On a year-to-date basis through July, the Freight TSI is down 0.3% compared to the same period in 2020.
Link: Bureau Of Transportation Statistics Transportation Services Index

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Shipping Options Dry Up as Businesses Try to Rebuild From Pandemic

The Wall Street Journal Costas Paris September 12, 2021

Subscription-Based

The top six container operators control more than 70% of all container capacity, according to maritime data provider Alphaliner. As businesses try to restock after the lifting of the Covid-19 restrictions, they are paying at least four times more to move their products compared with last year and face long delivery delays, industry executives say.
“A few years ago we would get a half-dozen competitive freight offers from shipping companies within a couple of hours,” said Mark Murray, owner of DeSales Trading Co., a North Carolina-based importer of rubber threads and elastic bands. “Now it’s a couple of days to get an offer from one of the big boys, you have to pay crazy freight rates and your shipment is months late. Our hands are tied.”

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Shippers/3PLs

Echo deal pushes private equity deeper into logistics

The Journal of Commerce William B. Cassidy September 10, 2021

Subscription-Based

Echo Global Logistics will be acquired by private equity firm The Jordan Company (TJC) for approximately $1.3 billion, a deal that takes Echo private and gives it additional funding for technology and data science development. That, in turn, will enhance its value to shippers and carriers, the third-party logistics (3PL) provider and brokerage said in a statement Friday.
The Echo-TJC deal underscores intense interest in logistics from investors amid global supply chain disruption caused by the COVID-19 pandemic, as well as high demand for advanced logistics technology from shippers, including domestic and international shippers. The Echo-TJC deal follows Uber Freight’s $2.25 billion bid for Transplace in July, and the June merger of GlobalTranz and Worldwide Express.
Acquisitions are taking place among mid-sized and smaller 3PLs as well. “There’s a lot of money chasing this industry and looking to build value,” Chris Ball, president and CEO of chemical industry logistics provider Quantix, told JOC.com Thursday. Quantix, formerly A&R Logistics, has grown rapidly in the past two years through acquisition, backed by private equity firm Wind Point Partners.

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Government/Safety/Sustainability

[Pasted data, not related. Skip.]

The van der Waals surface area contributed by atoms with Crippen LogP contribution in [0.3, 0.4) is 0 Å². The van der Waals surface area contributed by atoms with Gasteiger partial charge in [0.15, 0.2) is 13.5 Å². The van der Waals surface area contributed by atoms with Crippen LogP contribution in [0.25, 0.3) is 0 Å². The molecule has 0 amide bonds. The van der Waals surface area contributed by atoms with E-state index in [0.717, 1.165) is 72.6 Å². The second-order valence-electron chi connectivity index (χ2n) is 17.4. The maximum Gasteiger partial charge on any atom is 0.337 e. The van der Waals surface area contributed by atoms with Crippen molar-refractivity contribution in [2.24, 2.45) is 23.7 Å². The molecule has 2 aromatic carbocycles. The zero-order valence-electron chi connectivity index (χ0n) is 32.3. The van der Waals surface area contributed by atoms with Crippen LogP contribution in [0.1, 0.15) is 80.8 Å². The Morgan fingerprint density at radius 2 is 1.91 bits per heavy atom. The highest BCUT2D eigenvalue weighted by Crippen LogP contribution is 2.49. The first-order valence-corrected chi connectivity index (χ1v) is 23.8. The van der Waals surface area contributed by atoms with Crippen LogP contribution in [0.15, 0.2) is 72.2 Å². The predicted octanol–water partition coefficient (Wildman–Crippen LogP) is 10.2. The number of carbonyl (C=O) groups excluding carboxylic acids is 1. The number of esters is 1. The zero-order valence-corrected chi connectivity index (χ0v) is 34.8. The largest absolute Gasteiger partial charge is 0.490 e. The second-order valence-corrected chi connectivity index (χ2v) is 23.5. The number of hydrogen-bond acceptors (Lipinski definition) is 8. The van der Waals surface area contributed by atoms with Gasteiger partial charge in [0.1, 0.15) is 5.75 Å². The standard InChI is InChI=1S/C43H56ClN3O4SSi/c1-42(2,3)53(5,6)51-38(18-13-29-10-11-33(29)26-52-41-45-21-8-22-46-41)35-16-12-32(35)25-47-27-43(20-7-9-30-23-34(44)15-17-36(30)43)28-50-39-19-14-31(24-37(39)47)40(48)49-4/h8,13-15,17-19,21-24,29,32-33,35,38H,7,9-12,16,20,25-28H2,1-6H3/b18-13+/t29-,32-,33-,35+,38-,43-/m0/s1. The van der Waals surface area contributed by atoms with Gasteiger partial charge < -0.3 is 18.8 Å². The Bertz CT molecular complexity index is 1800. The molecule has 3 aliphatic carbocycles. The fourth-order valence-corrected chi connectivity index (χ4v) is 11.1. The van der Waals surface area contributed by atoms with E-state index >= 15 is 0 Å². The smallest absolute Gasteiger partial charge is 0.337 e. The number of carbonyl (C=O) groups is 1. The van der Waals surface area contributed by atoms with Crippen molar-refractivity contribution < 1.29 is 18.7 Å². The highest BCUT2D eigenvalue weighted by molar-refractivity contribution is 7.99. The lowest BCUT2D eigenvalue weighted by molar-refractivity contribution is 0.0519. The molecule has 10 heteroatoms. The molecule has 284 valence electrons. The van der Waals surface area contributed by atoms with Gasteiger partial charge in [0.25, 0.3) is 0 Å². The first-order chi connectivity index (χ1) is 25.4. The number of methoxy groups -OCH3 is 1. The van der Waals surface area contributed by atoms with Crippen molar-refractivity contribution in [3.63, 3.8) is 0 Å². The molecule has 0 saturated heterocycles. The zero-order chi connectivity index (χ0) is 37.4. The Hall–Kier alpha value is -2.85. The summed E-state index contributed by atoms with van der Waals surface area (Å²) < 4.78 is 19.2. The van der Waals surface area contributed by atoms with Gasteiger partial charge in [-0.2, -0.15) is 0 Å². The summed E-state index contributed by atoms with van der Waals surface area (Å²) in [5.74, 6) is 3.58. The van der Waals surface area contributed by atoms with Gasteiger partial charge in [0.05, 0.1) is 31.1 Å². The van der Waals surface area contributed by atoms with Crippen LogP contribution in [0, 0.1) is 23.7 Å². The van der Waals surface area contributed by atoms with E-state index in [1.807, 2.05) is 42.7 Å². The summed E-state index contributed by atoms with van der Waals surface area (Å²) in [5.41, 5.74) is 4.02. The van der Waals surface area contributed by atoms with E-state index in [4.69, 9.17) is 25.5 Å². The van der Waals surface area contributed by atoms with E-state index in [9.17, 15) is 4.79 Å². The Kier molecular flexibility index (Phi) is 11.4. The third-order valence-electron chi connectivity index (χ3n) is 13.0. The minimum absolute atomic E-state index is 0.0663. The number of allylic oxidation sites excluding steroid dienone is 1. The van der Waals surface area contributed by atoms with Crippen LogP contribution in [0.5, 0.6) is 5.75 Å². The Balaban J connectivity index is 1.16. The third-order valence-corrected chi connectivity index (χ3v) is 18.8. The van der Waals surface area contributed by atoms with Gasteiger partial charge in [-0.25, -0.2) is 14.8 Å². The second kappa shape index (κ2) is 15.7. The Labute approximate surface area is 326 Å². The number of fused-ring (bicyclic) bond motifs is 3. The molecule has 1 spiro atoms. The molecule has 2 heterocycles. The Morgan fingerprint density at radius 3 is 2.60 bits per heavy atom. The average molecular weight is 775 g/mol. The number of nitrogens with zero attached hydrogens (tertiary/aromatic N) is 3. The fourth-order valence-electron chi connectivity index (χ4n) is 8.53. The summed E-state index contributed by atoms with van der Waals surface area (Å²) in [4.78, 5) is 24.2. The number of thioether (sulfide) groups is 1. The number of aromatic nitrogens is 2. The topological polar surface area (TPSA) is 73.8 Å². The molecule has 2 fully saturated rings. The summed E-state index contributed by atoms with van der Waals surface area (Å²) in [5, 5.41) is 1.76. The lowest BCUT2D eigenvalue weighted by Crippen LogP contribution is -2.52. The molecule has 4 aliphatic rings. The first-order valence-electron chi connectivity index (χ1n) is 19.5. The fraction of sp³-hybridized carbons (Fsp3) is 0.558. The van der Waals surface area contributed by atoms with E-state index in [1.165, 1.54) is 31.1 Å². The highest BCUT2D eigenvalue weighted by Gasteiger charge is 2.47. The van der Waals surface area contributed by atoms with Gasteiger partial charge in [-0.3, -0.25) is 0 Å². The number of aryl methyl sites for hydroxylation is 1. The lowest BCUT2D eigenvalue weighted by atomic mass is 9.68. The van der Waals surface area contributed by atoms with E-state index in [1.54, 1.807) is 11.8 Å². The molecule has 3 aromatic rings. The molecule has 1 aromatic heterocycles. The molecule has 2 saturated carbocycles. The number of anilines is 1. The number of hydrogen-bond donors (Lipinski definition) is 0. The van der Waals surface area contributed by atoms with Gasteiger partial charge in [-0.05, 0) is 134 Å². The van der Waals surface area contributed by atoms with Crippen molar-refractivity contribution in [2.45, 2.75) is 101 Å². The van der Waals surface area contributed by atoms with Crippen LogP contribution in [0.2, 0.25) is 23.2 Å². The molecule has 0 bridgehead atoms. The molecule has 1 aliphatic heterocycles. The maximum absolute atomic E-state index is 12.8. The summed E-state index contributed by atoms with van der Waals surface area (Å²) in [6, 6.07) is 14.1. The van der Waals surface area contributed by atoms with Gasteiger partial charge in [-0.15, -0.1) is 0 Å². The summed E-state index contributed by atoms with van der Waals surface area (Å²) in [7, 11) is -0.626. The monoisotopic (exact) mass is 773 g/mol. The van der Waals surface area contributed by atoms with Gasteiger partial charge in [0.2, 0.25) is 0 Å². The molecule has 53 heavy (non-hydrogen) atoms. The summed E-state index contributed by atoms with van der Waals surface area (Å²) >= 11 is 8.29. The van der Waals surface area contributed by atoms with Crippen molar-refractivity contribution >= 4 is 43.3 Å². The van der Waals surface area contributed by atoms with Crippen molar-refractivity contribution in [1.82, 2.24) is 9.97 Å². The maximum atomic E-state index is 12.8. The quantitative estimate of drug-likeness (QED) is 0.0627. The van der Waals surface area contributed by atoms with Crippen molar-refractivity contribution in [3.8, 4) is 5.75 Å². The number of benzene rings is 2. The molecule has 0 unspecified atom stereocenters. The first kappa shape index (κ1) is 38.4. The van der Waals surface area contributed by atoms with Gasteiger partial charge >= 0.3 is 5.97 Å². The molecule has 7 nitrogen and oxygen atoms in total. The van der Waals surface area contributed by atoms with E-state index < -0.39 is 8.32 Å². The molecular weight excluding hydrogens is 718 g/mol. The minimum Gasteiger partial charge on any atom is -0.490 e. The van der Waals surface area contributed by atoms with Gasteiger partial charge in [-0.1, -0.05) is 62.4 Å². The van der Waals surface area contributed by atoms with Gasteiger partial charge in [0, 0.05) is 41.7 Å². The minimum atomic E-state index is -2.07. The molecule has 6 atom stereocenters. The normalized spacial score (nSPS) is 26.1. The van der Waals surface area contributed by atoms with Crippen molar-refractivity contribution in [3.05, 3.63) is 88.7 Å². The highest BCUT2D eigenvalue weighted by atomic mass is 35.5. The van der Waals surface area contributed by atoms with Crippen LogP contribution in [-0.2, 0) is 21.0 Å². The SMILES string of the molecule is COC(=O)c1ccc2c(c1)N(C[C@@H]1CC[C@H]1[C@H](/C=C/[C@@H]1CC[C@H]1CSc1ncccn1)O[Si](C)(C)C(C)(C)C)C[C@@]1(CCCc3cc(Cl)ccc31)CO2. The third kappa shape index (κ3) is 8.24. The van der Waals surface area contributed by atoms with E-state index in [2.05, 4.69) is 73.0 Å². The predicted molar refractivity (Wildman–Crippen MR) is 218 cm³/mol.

The day after: Trucking ponders what vaccination mandate means for industry

Freight Waves John Kingston And John Gallagher September 10, 2021

“A lot of the concerns I’ve heard from our members is the 100-employee threshold,” Kendra Hems, president of the New York State Motor Truck Association, told FreightWaves. Conceding that many drivers chose that career path “because they don’t like being told what to do,” Hems said she is hearing from some of the larger carriers in her organization that “they are concerned that they may see drivers leaving their companies for smaller ones who are not required to follow the mandate.”
It isn’t just a concern that drivers will go to a smaller trucking company, Hems added. She is also hearing anxiety that they might go to a sub-100-worker company that isn’t even in the trucking business.
More than 1,000 miles away, Shannon Newton, the president of the Arkansas Trucking Association, is hearing the same thing.
“I doubt that it is unique to trucking, but certainly the carriers that have less than 100 drivers are eyeing an opportunity to pick up drivers from larger employers,” Newton said. “I have received more than one message from employers of less than 100 employees who have said they might stand to benefit in attracting drivers.”

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Trucking org pushes back on Biden’s ‘discriminatory’ vax mandate

CCJ Jason Cannon September 11. 2021

According to a CCJ survey conducted this month, 91% of for-hire and private carrier respondents said they had not mandated that employees receive a COVID-19 vaccine and/or agree to undergo regular testing, and almost 60% said they didn’t plan to enact such a measure. Among for-hire carriers with 101 or more trucks – a size large enough to be swept up in Biden’s mandate – 93% thus far have yet to implement testing or vaccinations and 52% said they don’t plan to.
"If these mandates are designed to protect Americans, then why the discriminatory 100-employee threshold, picking winners and losers for both employees and employers," Spear asked. "As this proposal moves forward, ATA is examining all options and will choose a path that protects our industry so that it can continue delivering on behalf of our country."